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Price Elasticity and Adverse Selection in the Demand for Supplementary Health Insurance

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  • Marquis, M Susan
  • Phelps, Charles E

Abstract

Probit regression estimates show the effects of the price of insurance, anticipated medical expenditures, and other factors on reported decisions a bout purchasing hypothetically offered supplementary insurance polici es. The demand estimates can characterize how much supplemental insur ance would be purchased under different tax policies affecting health insurance purchases. Although eliminating the current tax subsidy to insurance is shown to decrease demand, the results indicate a substa ntial demand for supplementary insurance even in absence of present t ax incentives. However, the authors' results on adverse selection rai se concerns about the potential stability of supplemental insurance m arkets. Copyright 1987 by Oxford University Press.

Suggested Citation

  • Marquis, M Susan & Phelps, Charles E, 1987. "Price Elasticity and Adverse Selection in the Demand for Supplementary Health Insurance," Economic Inquiry, Western Economic Association International, vol. 25(2), pages 299-313, April.
  • Handle: RePEc:oup:ecinqu:v:25:y:1987:i:2:p:299-313
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    Citations

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    Cited by:

    1. Hurd, Michael D. & McGarry, Kathleen, 1997. "Medical insurance and the use of health care services by the elderly," Journal of Health Economics, Elsevier, vol. 16(2), pages 129-154, April.
    2. Jonathan Gruber & James M. Poterba, 1996. "Tax Subsidies to Employer-Provided Health Insurance," NBER Chapters,in: Empirical Foundations of Household Taxation, pages 135-168 National Bureau of Economic Research, Inc.
    3. van de Ven, Wynand P. M. M. & van Vliet, ReneC. J. A., 1995. "Consumer information surplus and adverse selection in competitive health insurance markets: An empirical study," Journal of Health Economics, Elsevier, vol. 14(2), pages 149-169, June.
    4. Jonathan Gruber & Michael Lettau, 2000. "How Elastic is the Firm's Demand for Health Insurance?," NBER Working Papers 8021, National Bureau of Economic Research, Inc.
    5. repec:spr:eujhec:v:19:y:2018:i:5:d:10.1007_s10198-017-0918-2 is not listed on IDEAS
    6. Jonathan Gruber, 2002. "Taxes and Health Insurance," NBER Chapters,in: Tax Policy and the Economy, Volume 16, pages 37-66 National Bureau of Economic Research, Inc.
    7. Matthew Jowett, 2004. "Theoretical insights into the development of health insurance in low-income countries," Working Papers 188chedp, Centre for Health Economics, University of York.
    8. Jean Marie Abraham & William B. Vogt & Martin Gaynor, 2002. "Household Demand for Employer-Based Health Insurance," NBER Working Papers 9144, National Bureau of Economic Research, Inc.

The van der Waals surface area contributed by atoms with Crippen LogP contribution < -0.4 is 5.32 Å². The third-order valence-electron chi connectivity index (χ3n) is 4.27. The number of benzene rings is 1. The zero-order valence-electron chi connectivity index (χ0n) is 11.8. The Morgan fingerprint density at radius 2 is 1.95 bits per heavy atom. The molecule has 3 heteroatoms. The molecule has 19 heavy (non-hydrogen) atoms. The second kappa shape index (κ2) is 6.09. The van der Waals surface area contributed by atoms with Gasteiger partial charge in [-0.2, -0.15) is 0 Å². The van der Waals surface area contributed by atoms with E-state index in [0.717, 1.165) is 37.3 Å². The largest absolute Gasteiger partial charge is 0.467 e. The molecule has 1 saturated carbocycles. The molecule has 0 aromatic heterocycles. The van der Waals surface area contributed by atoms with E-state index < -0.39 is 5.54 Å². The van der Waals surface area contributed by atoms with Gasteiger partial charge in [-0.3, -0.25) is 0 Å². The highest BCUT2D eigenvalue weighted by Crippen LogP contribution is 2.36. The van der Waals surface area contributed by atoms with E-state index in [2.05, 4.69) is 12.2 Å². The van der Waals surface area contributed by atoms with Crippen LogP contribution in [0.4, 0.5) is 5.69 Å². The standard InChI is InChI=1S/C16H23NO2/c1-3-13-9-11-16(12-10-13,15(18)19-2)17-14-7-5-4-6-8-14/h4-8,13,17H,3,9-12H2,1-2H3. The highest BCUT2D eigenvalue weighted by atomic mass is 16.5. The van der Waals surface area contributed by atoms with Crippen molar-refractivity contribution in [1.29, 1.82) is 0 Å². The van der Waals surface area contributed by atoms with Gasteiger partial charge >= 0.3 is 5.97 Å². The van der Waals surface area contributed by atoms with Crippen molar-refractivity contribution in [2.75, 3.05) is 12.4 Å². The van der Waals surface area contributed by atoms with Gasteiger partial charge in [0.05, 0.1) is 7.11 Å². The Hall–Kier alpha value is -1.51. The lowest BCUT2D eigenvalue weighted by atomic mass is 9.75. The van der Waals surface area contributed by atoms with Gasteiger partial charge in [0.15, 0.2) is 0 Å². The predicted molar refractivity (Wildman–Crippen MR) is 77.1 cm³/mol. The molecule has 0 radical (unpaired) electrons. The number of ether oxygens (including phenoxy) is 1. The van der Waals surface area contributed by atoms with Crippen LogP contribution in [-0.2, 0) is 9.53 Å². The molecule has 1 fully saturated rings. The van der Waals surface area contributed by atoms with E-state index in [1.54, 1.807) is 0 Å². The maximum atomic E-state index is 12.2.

9. Leopold, Christine & Mantel-Teeuwisse, Aukje Katja & Vogler, Sabine & de Joncheere, Kees & Laing, Richard Ogilvie & Leufkens, Hubert G.M., 2013. "Is Europe still heading to a common price level for on-patent medicines? An exploratory study among 15 Western European countries," Health Policy, Elsevier, vol. 112(3), pages 209-216.
    10. Cutler, David M. & Zeckhauser, Richard J., 2000. "The anatomy of health insurance," Handbook of Health Economics,in: A. J. Culyer & J. P. Newhouse (ed.), Handbook of Health Economics, edition 1, volume 1, chapter 11, pages 563-643 Elsevier.
    11. Renate Lange & Jörg Schiller & Petra Steinorth, 2015. "Demand and Selection Effects in Supplemental Health Insurance in Germany," SOEPpapers on Multidisciplinary Panel Data Research 757, DIW Berlin, The German Socio-Economic Panel (SOEP).
    12. Carine Franc & Marc Perronnin & Aurélie Pierre, 2008. "Private Supplementary Health Insurance: Retirees' Demand," The Geneva Papers on Risk and Insurance - Issues and Practice, Palgrave Macmillan;The Geneva Association, vol. 33(4), pages 610-626, October.
    13. Renate Lange & Jörg Schiller & Petra Steinorth, 2017. "Demand and Selection Effects in Supplemental Health Insurance in Germany," The Geneva Papers on Risk and Insurance - Issues and Practice, Palgrave Macmillan;The Geneva Association, vol. 42(1), pages 5-30, January.
    14. Andreas Million & Regina T. Riphahn & Achim Wambach, 2003. "Incentive effects in the demand for health care: a bivariate panel count data estimation," Journal of Applied Econometrics, John Wiley & Sons, Ltd., vol. 18(4), pages 387-405.
    15. Mark Stabile, 2002. "The Role of Tax Subsidies in the Market for Health Insurance," International Tax and Public Finance, Springer;International Institute of Public Finance, vol. 9(1), pages 33-50, January.
    16. Selden, Thomas M., 1997. "More on the economic efficiency of mixed public/private insurance," Journal of Public Economics, Elsevier, vol. 66(3), pages 517-523, December.
    17. K. P. M. Winssen & R. C. Kleef & W. P. M. M. Ven, 2017. "A voluntary deductible in health insurance: the more years you opt for it, the lower your premium?," The European Journal of Health Economics, Springer;Deutsche Gesellschaft für Gesundheitsökonomie (DGGÖ), vol. 18(2), pages 209-226, March.
    18. Zhang, Licheng & Wang, Hong, 2008. "Dynamic process of adverse selection: Evidence from a subsidized community-based health insurance in rural China," Social Science & Medicine, Elsevier, vol. 67(7), pages 1173-1182, October.
    19. Manning, Willard G. & Marquis, M. Susan, 1996. "Health insurance: The tradeoff between risk pooling and moral hazard," Journal of Health Economics, Elsevier, vol. 15(5), pages 609-639, October.
    20. Bakker, F. M. & van Vliet, R. C. J. A., 1995. "The introduction of deductibles for prescription drugs in a national health insurance: compulsory or voluntary?," Health Policy, Elsevier, vol. 31(1), pages 53-65, January.

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